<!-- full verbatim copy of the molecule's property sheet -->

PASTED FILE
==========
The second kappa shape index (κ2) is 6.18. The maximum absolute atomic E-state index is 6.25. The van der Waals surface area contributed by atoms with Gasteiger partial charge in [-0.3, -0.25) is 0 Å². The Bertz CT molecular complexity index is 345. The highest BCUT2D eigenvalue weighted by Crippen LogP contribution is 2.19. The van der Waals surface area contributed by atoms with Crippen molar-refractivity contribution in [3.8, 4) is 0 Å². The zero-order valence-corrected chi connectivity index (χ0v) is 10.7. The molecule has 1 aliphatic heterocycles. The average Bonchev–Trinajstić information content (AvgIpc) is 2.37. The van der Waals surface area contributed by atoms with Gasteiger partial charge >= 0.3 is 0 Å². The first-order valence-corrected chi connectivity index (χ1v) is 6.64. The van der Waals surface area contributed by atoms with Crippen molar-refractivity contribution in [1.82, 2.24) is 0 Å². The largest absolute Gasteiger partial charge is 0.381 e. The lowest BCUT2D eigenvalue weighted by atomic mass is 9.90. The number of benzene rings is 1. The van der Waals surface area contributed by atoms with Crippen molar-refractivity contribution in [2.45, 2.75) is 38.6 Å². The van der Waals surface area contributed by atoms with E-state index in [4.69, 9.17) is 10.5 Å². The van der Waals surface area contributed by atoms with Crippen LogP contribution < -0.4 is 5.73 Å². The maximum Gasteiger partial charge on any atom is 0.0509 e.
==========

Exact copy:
The second kappa shape index (κ2) is 6.18. The maximum absolute atomic E-state index is 6.25. The van der Waals surface area contributed by atoms with Gasteiger partial charge in [-0.3, -0.25) is 0 Å². The Bertz CT molecular complexity index is 345. The highest BCUT2D eigenvalue weighted by Crippen LogP contribution is 2.19. The van der Waals surface area contributed by atoms with Crippen molar-refractivity contribution in [3.8, 4) is 0 Å². The zero-order valence-corrected chi connectivity index (χ0v) is 10.7. The molecule has 1 aliphatic heterocycles. The average Bonchev–Trinajstić information content (AvgIpc) is 2.37. The van der Waals surface area contributed by atoms with Gasteiger partial charge >= 0.3 is 0 Å². The first-order valence-corrected chi connectivity index (χ1v) is 6.64. The van der Waals surface area contributed by atoms with Crippen molar-refractivity contribution in [1.82, 2.24) is 0 Å². The largest absolute Gasteiger partial charge is 0.381 e. The lowest BCUT2D eigenvalue weighted by atomic mass is 9.90. The number of benzene rings is 1. The van der Waals surface area contributed by atoms with Crippen molar-refractivity contribution in [2.45, 2.75) is 38.6 Å². The van der Waals surface area contributed by atoms with E-state index in [4.69, 9.17) is 10.5 Å². The van der Waals surface area contributed by atoms with Crippen LogP contribution < -0.4 is 5.73 Å². The maximum Gasteiger partial charge on any atom is 0.0509 e.